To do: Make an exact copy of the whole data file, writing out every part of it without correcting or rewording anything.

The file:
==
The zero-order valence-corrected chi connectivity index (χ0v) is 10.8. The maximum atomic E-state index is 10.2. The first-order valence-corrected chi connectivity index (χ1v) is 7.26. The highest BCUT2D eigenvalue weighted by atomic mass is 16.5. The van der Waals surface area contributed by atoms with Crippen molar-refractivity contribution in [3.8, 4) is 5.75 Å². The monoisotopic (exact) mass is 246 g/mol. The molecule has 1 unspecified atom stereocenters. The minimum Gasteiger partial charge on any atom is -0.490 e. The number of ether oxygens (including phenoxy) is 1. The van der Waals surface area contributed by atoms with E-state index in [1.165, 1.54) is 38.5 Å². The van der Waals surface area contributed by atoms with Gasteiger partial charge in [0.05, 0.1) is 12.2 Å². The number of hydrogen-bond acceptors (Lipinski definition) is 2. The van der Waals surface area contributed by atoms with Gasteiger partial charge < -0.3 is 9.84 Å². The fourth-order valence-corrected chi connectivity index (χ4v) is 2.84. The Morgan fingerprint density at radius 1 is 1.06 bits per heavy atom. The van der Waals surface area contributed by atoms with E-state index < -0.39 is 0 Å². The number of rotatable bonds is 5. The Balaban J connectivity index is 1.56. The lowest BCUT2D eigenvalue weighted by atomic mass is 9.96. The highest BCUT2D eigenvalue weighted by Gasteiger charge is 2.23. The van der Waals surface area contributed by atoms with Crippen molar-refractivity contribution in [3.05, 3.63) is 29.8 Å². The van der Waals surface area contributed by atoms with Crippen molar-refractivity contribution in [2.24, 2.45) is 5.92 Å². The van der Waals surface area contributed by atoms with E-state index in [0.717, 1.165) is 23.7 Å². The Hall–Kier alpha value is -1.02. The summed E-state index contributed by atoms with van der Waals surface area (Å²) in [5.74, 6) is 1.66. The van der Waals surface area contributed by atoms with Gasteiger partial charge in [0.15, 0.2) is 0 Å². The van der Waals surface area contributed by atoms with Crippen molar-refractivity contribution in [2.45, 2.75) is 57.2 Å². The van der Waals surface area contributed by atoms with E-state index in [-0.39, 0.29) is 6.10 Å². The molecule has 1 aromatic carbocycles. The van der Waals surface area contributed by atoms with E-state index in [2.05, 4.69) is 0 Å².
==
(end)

The zero-order valence-corrected chi connectivity index (χ0v) is 10.8. The maximum atomic E-state index is 10.2. The first-order valence-corrected chi connectivity index (χ1v) is 7.26. The highest BCUT2D eigenvalue weighted by atomic mass is 16.5. The van der Waals surface area contributed by atoms with Crippen molar-refractivity contribution in [3.8, 4) is 5.75 Å². The monoisotopic (exact) mass is 246 g/mol. The molecule has 1 unspecified atom stereocenters. The minimum Gasteiger partial charge on any atom is -0.490 e. The number of ether oxygens (including phenoxy) is 1. The van der Waals surface area contributed by atoms with E-state index in [1.165, 1.54) is 38.5 Å². The van der Waals surface area contributed by atoms with Gasteiger partial charge in [0.05, 0.1) is 12.2 Å². The number of hydrogen-bond acceptors (Lipinski definition) is 2. The van der Waals surface area contributed by atoms with Gasteiger partial charge < -0.3 is 9.84 Å². The fourth-order valence-corrected chi connectivity index (χ4v) is 2.84. The Morgan fingerprint density at radius 1 is 1.06 bits per heavy atom. The van der Waals surface area contributed by atoms with E-state index < -0.39 is 0 Å². The number of rotatable bonds is 5. The Balaban J connectivity index is 1.56. The lowest BCUT2D eigenvalue weighted by atomic mass is 9.96. The highest BCUT2D eigenvalue weighted by Gasteiger charge is 2.23. The van der Waals surface area contributed by atoms with Crippen molar-refractivity contribution in [3.05, 3.63) is 29.8 Å². The van der Waals surface area contributed by atoms with Crippen molar-refractivity contribution in [2.24, 2.45) is 5.92 Å². The van der Waals surface area contributed by atoms with E-state index in [0.717, 1.165) is 23.7 Å². The Hall–Kier alpha value is -1.02. The summed E-state index contributed by atoms with van der Waals surface area (Å²) in [5.74, 6) is 1.66. The van der Waals surface area contributed by atoms with Gasteiger partial charge in [0.15, 0.2) is 0 Å². The van der Waals surface area contributed by atoms with Crippen molar-refractivity contribution in [2.45, 2.75) is 57.2 Å². The van der Waals surface area contributed by atoms with E-state index in [-0.39, 0.29) is 6.10 Å². The molecule has 1 aromatic carbocycles. The van der Waals surface area contributed by atoms with E-state index in [2.05, 4.69) is 0 Å².